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Editorial: The Gold Standard

This is a milestone week for the television business, with the 50th edition of NATPE unfolding Jan. 28-30 in Miami. It is a timely moment for a golden-anniversary gathering of stakeholders. They are grappling with a range of developments rapidly transforming the industry, from ballooning sports rights costs to the complexities of digital deals to the increasingly burdensome regulatory maze in Washington. Plenty of business transactions will percolate in the Florida sun. But we also call on industry leaders to invest equal energy in the conversation and articulation of their vision for how to embrace change in the dynamic marketplace they must navigate.

Subscription video-on-demand (SVOD) is a perfect case in point. As B&C’s Paige Albiniak points out in her cover story this week, deals from over-the-top (OTT) platforms such as Netflix have quickly climbed into the billions of dollars. Having initially seen these digital players as competitive threats, studios and content producers are having to adjust their thinking as a massive new revenue stream comes into focus. There are now 425 million devices connected to the Internet in U.S. homes, according to an estimate this month from NPD Group. Many consumers watch TV on those devices, a key reason Netflix announced in its fourth-quarter earnings release Jan. 23 that it has reached a new record of 27 million streaming subscribers.

It is abundantly clear that a historic growth opportunity awaits traditional programmers online, and the conversation about how to balance that quest with the need to keep other partners happy and invested is not an easy one. It also isn’t helping that a big missing voice in that conversation belongs to the FCC. The commission is pushing video toward the Web. But until it tackles the elephant in the room—the regulatory status of online video distributors in terms of things like access to programming or carriage requirements—and lets the industry know what obligations and opportunities come from moving content online, programmers can’t know the true costs and benefits.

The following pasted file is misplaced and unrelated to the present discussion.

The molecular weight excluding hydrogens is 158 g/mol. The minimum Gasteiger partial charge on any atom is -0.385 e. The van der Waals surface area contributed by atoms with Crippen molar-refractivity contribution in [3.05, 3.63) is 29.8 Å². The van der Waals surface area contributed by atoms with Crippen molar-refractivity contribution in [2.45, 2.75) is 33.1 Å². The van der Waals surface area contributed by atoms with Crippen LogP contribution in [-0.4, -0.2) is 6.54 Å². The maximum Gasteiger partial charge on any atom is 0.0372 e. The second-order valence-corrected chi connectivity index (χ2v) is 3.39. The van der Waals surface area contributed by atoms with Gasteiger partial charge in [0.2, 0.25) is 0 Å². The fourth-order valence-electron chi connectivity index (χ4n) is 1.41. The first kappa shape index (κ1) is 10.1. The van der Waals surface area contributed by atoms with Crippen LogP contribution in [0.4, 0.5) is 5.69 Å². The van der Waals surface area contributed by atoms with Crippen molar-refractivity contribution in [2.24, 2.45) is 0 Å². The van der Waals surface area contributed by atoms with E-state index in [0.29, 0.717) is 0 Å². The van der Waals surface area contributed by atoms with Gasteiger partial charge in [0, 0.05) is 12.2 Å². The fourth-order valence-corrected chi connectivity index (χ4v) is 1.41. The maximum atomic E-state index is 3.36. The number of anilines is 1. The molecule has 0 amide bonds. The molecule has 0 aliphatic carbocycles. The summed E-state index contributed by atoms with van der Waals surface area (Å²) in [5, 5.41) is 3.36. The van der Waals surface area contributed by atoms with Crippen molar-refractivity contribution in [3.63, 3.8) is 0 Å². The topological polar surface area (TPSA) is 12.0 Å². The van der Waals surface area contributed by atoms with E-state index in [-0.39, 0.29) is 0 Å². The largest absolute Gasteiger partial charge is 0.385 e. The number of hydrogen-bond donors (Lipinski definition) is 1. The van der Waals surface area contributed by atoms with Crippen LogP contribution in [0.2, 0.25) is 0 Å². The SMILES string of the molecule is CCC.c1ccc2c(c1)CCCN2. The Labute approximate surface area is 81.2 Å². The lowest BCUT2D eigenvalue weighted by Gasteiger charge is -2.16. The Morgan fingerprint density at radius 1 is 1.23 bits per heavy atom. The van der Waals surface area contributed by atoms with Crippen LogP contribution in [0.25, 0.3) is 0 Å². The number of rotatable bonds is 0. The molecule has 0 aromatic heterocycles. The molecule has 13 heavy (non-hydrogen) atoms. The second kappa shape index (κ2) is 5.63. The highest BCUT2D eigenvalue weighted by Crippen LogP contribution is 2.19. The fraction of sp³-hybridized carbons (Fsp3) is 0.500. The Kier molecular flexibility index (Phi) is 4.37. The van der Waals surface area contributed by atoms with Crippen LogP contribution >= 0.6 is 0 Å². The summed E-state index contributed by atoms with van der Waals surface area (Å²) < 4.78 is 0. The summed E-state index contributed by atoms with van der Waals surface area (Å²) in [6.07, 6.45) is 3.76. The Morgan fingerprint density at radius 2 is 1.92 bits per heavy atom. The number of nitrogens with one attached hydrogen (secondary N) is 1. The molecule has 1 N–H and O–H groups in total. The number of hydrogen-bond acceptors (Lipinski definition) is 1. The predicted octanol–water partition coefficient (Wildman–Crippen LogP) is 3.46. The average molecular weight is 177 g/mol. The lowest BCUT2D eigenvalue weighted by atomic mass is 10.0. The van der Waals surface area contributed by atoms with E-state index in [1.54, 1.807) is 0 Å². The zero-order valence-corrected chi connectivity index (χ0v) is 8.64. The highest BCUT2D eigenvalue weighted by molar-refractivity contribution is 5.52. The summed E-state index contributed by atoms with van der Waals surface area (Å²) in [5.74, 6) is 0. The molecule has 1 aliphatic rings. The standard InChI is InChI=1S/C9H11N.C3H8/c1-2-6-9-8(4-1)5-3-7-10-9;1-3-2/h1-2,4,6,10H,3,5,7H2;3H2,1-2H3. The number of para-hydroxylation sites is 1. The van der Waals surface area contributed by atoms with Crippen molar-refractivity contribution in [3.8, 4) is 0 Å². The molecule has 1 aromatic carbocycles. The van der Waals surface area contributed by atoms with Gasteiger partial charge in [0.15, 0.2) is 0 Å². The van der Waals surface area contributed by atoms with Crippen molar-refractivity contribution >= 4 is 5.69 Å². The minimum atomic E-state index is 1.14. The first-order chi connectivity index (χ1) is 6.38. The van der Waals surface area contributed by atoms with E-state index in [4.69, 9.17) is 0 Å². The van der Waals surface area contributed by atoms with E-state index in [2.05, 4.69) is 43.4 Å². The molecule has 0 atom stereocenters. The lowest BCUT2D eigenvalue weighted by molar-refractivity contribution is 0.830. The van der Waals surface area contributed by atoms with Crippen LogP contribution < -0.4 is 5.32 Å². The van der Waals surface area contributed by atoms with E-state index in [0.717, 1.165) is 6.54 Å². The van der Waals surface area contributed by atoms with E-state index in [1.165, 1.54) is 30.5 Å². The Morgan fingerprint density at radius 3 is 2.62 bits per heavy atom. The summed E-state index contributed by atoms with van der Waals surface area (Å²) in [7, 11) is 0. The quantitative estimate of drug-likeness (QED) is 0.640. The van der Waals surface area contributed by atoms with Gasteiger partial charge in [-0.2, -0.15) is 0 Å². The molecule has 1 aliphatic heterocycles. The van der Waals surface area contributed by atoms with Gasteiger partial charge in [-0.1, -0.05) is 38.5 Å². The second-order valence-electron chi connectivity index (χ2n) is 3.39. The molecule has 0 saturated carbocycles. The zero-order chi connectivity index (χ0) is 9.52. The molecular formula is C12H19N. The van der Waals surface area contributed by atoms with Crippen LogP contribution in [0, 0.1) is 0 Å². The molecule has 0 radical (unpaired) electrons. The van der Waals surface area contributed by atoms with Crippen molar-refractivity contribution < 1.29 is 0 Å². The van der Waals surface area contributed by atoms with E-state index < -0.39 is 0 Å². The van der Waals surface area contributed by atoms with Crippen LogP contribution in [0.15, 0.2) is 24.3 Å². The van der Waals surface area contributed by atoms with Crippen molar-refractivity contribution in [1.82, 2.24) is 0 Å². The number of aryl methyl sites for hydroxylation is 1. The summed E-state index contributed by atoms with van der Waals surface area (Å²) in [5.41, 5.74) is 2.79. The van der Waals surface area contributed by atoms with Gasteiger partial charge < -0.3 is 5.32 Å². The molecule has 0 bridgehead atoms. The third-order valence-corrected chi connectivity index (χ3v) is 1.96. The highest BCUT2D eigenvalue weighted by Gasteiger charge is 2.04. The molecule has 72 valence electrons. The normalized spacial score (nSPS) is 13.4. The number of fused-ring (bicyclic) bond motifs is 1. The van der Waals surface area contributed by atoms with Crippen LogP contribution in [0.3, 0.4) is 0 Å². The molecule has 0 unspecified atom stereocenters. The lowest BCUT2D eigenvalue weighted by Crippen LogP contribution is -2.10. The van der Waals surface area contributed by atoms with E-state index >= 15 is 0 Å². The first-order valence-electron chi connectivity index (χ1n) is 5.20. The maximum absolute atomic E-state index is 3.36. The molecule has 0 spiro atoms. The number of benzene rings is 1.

And speaking of cost-benefit analysis, sports rights deals are increasingly tricky terrain, with the staggering figures being thrown around equal parts impressive and disconcerting. Advertisers spent a record $13.3 billion on sports in 2012, and the price of rights is widely expected to keep climbing. Time Warner Cable is reportedly finalizing a $7 billion-$8 billion agreement for Los Angeles Dodgers rights over 20-25 years. That’s the exclamation mark on a series of recent trophy deals, which is a sign of health. But it is also a question mark. Who will bear the costs of these deals? Increasingly, consumers—a fact tacitly acknowledged by Verizon FiOS in its announcement of a new sports-free programming package, which trims significant dollars off a monthly subscription. Also, it’s fair to ask, can rising costs be considered a bubble? Rupert Murdoch doesn’t think so. As Nomura Equity Research analyst Michael Nathanson put it in a recent research note, Murdoch sees a potential News. Corp national sports network thriving on “what the company believes will be increasing value of live sports over the next couple of decades.” Still, it’s hard to forget the flopsweat last summer at Comcast and NBC over the London Olympics, which wound up eking out a modest return but cast doubt on future Olympics values, especially given global time differences and the ubiquity of realtime competition results online.

These are not easy issues to sort out, and there are no clearly defined right or wrong strategies. But we encourage everyone at NATPE, on stage or off, in public or in private conversations, to take advantage of the collective brainpower and invest themselves in moving things forward.

For inspiration, attendees might look at another milestone being marked at NATPE’s 50th edition, the show’s 10th annual Brandon Tartikoff Legacy Awards. This year’s honorees—Tele München Group chairman Herbert Kloiber, Cops creator/ executive producer John Langley, BET Networks chairman/CEO Debra Lee and Modern Family cocreator/ executive producer Steven Levitan, serve as illuminating examples. They traveled the industry’s often twist-filled roads and found a way to retain and leverage their creative vision to achieve business success. Like the dozens of previous honorees, they personify the legacy of Tartikoff, who brought a unique sensibility and passion to his work, meeting the challenges of his era head-on and passing the test of leadership with flying colors.